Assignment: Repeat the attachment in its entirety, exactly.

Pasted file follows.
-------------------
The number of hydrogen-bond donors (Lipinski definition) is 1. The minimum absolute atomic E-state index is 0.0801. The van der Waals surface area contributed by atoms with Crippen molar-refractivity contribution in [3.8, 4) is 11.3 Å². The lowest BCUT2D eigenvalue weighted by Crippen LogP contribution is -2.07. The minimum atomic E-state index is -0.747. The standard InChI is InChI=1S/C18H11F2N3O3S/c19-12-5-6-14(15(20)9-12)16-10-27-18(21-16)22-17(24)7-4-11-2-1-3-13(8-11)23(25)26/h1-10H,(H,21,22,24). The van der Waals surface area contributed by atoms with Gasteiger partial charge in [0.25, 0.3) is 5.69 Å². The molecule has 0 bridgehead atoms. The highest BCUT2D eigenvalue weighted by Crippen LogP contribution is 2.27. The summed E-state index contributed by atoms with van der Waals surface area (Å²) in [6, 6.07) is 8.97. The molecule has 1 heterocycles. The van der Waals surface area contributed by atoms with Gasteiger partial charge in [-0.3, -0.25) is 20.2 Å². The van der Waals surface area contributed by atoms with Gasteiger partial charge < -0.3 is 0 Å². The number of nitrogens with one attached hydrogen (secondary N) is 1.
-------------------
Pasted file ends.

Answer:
The number of hydrogen-bond donors (Lipinski definition) is 1. The minimum absolute atomic E-state index is 0.0801. The van der Waals surface area contributed by atoms with Crippen molar-refractivity contribution in [3.8, 4) is 11.3 Å². The lowest BCUT2D eigenvalue weighted by Crippen LogP contribution is -2.07. The minimum atomic E-state index is -0.747. The standard InChI is InChI=1S/C18H11F2N3O3S/c19-12-5-6-14(15(20)9-12)16-10-27-18(21-16)22-17(24)7-4-11-2-1-3-13(8-11)23(25)26/h1-10H,(H,21,22,24). The van der Waals surface area contributed by atoms with Gasteiger partial charge in [0.25, 0.3) is 5.69 Å². The molecule has 0 bridgehead atoms. The highest BCUT2D eigenvalue weighted by Crippen LogP contribution is 2.27. The summed E-state index contributed by atoms with van der Waals surface area (Å²) in [6, 6.07) is 8.97. The molecule has 1 heterocycles. The van der Waals surface area contributed by atoms with Gasteiger partial charge in [-0.3, -0.25) is 20.2 Å². The van der Waals surface area contributed by atoms with Gasteiger partial charge < -0.3 is 0 Å². The number of nitrogens with one attached hydrogen (secondary N) is 1.